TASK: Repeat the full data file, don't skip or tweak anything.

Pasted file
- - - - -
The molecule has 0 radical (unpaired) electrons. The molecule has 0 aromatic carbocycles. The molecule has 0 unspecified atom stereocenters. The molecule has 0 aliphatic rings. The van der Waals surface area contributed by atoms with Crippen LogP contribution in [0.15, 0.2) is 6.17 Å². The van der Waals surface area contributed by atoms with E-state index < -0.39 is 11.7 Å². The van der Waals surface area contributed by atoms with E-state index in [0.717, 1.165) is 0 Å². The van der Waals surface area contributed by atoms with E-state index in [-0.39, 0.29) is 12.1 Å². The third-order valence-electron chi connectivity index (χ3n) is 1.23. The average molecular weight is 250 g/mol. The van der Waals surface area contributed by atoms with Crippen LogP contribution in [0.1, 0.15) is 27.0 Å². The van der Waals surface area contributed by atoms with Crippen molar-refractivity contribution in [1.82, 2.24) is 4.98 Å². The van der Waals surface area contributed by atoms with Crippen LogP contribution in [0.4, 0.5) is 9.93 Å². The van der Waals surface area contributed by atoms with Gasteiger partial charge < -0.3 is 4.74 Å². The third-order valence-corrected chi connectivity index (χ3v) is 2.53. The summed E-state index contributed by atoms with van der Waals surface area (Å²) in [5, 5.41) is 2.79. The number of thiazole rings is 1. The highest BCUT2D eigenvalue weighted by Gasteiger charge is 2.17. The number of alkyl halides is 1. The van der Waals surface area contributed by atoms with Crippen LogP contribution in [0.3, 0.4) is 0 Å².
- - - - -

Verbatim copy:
The molecule has 0 radical (unpaired) electrons. The molecule has 0 aromatic carbocycles. The molecule has 0 unspecified atom stereocenters. The molecule has 0 aliphatic rings. The van der Waals surface area contributed by atoms with Crippen LogP contribution in [0.15, 0.2) is 6.17 Å². The van der Waals surface area contributed by atoms with E-state index < -0.39 is 11.7 Å². The van der Waals surface area contributed by atoms with E-state index in [0.717, 1.165) is 0 Å². The van der Waals surface area contributed by atoms with E-state index in [-0.39, 0.29) is 12.1 Å². The third-order valence-electron chi connectivity index (χ3n) is 1.23. The average molecular weight is 250 g/mol. The van der Waals surface area contributed by atoms with Crippen LogP contribution in [0.1, 0.15) is 27.0 Å². The van der Waals surface area contributed by atoms with Crippen molar-refractivity contribution in [1.82, 2.24) is 4.98 Å². The van der Waals surface area contributed by atoms with Crippen LogP contribution in [0.4, 0.5) is 9.93 Å². The van der Waals surface area contributed by atoms with Gasteiger partial charge < -0.3 is 4.74 Å². The third-order valence-corrected chi connectivity index (χ3v) is 2.53. The summed E-state index contributed by atoms with van der Waals surface area (Å²) in [5, 5.41) is 2.79. The number of thiazole rings is 1. The highest BCUT2D eigenvalue weighted by Gasteiger charge is 2.17. The number of alkyl halides is 1. The van der Waals surface area contributed by atoms with Crippen LogP contribution in [0.3, 0.4) is 0 Å².